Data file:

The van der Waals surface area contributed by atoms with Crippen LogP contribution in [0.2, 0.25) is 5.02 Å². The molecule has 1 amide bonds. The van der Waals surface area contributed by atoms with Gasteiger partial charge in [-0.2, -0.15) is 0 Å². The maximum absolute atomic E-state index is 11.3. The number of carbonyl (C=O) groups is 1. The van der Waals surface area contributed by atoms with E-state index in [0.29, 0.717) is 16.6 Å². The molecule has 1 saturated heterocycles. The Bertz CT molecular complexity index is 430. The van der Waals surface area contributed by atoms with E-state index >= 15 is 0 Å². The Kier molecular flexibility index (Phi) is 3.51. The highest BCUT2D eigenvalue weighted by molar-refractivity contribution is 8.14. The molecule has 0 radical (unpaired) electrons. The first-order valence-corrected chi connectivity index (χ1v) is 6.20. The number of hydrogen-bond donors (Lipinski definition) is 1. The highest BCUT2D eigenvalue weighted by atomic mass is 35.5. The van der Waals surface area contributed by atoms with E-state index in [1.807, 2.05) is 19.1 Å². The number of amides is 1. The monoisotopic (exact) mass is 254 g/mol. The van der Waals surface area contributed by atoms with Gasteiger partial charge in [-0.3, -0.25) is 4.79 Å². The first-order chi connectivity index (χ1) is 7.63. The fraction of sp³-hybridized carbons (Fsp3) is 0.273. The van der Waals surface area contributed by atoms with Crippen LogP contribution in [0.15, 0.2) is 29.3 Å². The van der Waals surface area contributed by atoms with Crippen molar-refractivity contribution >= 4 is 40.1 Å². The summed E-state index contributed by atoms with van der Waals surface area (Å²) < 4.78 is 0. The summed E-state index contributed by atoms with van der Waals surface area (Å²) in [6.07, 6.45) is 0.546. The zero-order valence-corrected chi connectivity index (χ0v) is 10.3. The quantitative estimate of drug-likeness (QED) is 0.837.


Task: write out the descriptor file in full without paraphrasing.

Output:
The van der Waals surface area contributed by atoms with Crippen LogP contribution in [0.2, 0.25) is 5.02 Å². The molecule has 1 amide bonds. The van der Waals surface area contributed by atoms with Gasteiger partial charge in [-0.2, -0.15) is 0 Å². The maximum absolute atomic E-state index is 11.3. The number of carbonyl (C=O) groups is 1. The van der Waals surface area contributed by atoms with E-state index in [0.29, 0.717) is 16.6 Å². The molecule has 1 saturated heterocycles. The Bertz CT molecular complexity index is 430. The van der Waals surface area contributed by atoms with E-state index >= 15 is 0 Å². The Kier molecular flexibility index (Phi) is 3.51. The highest BCUT2D eigenvalue weighted by molar-refractivity contribution is 8.14. The molecule has 0 radical (unpaired) electrons. The first-order valence-corrected chi connectivity index (χ1v) is 6.20. The number of hydrogen-bond donors (Lipinski definition) is 1. The highest BCUT2D eigenvalue weighted by atomic mass is 35.5. The van der Waals surface area contributed by atoms with E-state index in [1.807, 2.05) is 19.1 Å². The number of amides is 1. The monoisotopic (exact) mass is 254 g/mol. The van der Waals surface area contributed by atoms with Gasteiger partial charge in [-0.3, -0.25) is 4.79 Å². The first-order chi connectivity index (χ1) is 7.63. The fraction of sp³-hybridized carbons (Fsp3) is 0.273. The van der Waals surface area contributed by atoms with Crippen LogP contribution in [0.15, 0.2) is 29.3 Å². The van der Waals surface area contributed by atoms with Crippen molar-refractivity contribution >= 4 is 40.1 Å². The summed E-state index contributed by atoms with van der Waals surface area (Å²) < 4.78 is 0. The summed E-state index contributed by atoms with van der Waals surface area (Å²) in [6.07, 6.45) is 0.546. The zero-order valence-corrected chi connectivity index (χ0v) is 10.3. The quantitative estimate of drug-likeness (QED) is 0.837.